Pandemic Security: What Have We Learned?

Early in the pandemic, Google reported 18 million daily hoax emails related to COVID-19 scams. Since then, phishing attacks have become more targeted, impersonating remote working tools like Zoom and Microsoft Teams, playing on the availability of masks and testing; even masquerading as company CEOs to dupe users into giving up their passwords and other personal information. They can be so sophisticated that just 5% of Brits can spot scam emails according to a study by Computer Disposals Limited.

Phishing is just one of many ways hackers are taking advantage of the pandemic. Literally billions of credentials are floating on the internet, stolen from various data breaches over the years, and many people reuse their passwords. This has given rise to credential stuffing attacks, which try stolen credentials against a large number of websites in an attempt to take over accounts. Retail and media subscriptions (like Disney+) are likely targets because hackers can resell them on the dark web.

These attacks aren’t new. COVID-19 has simply created more opportunity. And opportunity has elevated the conversation about security from the depths of the data center to our boardrooms and kitchen tables. The pandemic has forced us, as individuals and companies, to think more about security. So, what have we learned?

Security Awareness Training is Here to Stay

Cornell University research suggests that remote workers may feel more socially isolated than their in-office colleagues. If you’re a hacker, this is prime real estate for social engineering attacks that rely on people being in a state of anxiety. Companies are anxious too. Having moved their workforces and services online to survive the pandemic, they’re now faced with new cyber-threats. Protecting themselves, their livelihoods and their customers is essential, but not all know how to do it.

Security awareness training promotes vigilance and treating all employees as members of the crisis response team, but not every company has a chief security officer to orchestrate this training. This year, we’ve seen governments and the security community fill that gap: the UK’s  National Cyber Security Centre (NCSC) launched a campaign with advice on staying secure during coronavirus, and experts formed the COVID-19 Cyber Threat Coalition, which releases weekly threat advisories.

COVID-19 has created a kind of social contract that says we’re all stronger when we get the basics right. Add into that companies’ statutory duty to protect personal data and security awareness training is here to stay. Regulators understand people make mistakes. Enforcement is not an automatic consequence of every incident, but becomes more likely when businesses fail to give their people the tools and training to minimize the impact.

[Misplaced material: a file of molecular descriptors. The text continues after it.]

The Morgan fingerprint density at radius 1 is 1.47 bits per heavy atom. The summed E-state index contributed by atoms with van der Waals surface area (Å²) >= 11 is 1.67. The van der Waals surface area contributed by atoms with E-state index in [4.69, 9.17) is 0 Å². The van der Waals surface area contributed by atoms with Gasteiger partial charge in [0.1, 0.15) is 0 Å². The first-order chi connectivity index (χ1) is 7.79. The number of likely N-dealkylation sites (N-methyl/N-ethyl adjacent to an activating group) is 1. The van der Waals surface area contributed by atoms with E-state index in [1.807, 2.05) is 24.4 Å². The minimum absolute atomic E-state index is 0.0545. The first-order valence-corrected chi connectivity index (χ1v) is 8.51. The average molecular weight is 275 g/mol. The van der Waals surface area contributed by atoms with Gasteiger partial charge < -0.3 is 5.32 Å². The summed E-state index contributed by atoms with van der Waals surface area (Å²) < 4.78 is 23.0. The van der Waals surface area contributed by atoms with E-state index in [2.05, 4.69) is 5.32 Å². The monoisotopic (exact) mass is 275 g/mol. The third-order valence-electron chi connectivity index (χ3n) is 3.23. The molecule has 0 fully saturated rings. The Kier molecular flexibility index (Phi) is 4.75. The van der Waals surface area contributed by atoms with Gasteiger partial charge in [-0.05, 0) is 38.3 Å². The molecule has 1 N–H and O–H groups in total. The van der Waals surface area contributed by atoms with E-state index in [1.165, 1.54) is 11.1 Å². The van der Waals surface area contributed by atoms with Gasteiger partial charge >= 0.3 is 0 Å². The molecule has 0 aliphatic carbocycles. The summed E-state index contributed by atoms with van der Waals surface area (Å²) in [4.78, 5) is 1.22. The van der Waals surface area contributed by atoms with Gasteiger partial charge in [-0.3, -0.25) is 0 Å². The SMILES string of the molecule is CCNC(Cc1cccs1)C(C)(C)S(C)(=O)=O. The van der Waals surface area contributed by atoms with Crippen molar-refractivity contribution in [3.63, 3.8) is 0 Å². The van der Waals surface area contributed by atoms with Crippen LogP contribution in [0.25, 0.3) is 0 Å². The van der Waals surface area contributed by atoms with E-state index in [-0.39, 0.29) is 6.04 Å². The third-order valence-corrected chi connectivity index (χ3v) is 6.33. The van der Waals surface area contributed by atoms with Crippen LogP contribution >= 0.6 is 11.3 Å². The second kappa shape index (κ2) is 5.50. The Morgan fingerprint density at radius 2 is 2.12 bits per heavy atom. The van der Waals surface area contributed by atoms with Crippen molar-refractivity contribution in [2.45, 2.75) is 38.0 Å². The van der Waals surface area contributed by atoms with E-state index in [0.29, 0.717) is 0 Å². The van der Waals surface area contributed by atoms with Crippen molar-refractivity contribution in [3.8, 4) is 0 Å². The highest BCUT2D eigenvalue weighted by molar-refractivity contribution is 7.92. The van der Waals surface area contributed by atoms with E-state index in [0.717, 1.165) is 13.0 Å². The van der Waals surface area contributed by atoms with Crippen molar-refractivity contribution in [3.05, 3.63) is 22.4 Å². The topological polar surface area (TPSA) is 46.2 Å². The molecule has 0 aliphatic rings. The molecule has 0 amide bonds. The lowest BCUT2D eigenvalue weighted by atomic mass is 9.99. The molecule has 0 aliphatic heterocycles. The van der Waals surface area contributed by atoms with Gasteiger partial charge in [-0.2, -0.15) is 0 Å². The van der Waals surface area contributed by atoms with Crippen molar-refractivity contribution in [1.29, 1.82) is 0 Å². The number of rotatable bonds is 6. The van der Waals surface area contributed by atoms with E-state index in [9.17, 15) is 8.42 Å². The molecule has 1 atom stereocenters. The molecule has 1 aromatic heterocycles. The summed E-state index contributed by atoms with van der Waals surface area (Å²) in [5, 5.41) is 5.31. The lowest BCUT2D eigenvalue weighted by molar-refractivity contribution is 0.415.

Technology Can Make Security Simpler

If you’ve ever used your face or fingerprint to unlock your phone, you know there can be a world without passwords. This means no lists of stolen credentials floating on the internet and no password for your fake phone company to steal. Biometrics are one of the many technologies being worked on to simplify security. Others are context-based technologies that only ask you to prove your identity when something looks amiss. You might be working from a different country than normal, but in the event that you log in from London one minute and Tokyo the next, an identity check will be triggered. These technologies are often invisible, waiting to protect us from threats during the pandemic and beyond.

Security is No Longer a Perimeter

The mentality for years in the security community was ‘secure the perimeter.’ The goal was to keep people out and build the walls of corporate networks so high and thick that no intruder could possibly penetrate them. If you wanted access, you received a company laptop and a bunch of internal applications. You entered through the gate.

Today, you can access any app, with any device, from anywhere in the world. So can people pretending to be you. Landmark changes in privacy law like the GDPR have already fundamentally altered the ways we share information with companies. The scale and complexity of security issues in a COVID-19 world means that those same companies must now re-evaluate policies, processes, and technical measures that were rebooted as recently as 2018. Do these controls work when so much of the corporate structure is outside that traditional perimeter? People – and walls – don’t work like they used to.

Early 2020 brought a switch to fully remote working for many businesses. For some, this was no more than an acceleration of existing plans; for others, the pandemic brought about in weeks a digital transformation that might otherwise have taken years of planning. Having key staff – or all staff – working from home brings many challenges, from the mundane (how do we educate all of our employees to change the default password on their home router?) to the fundamental (does our business continuity policy work when we're effectively running in continuity mode already?)

The pandemic has catapulted security into the public consciousness. Not only has it presented threat actors with new surfaces to attack, but every single employee is now a little more responsible than they were for their organization's cybersecurity. If we didn’t already know someone who had been hacked or been hacked ourselves, it’s likely we do now. If companies weren't already online and aware of how cyber-threats could impact the bottom line, they’re paying close attention now. We’ve seen COVID-19 threats like phishing and credential stuffing before but our relationship with security will never be the same.

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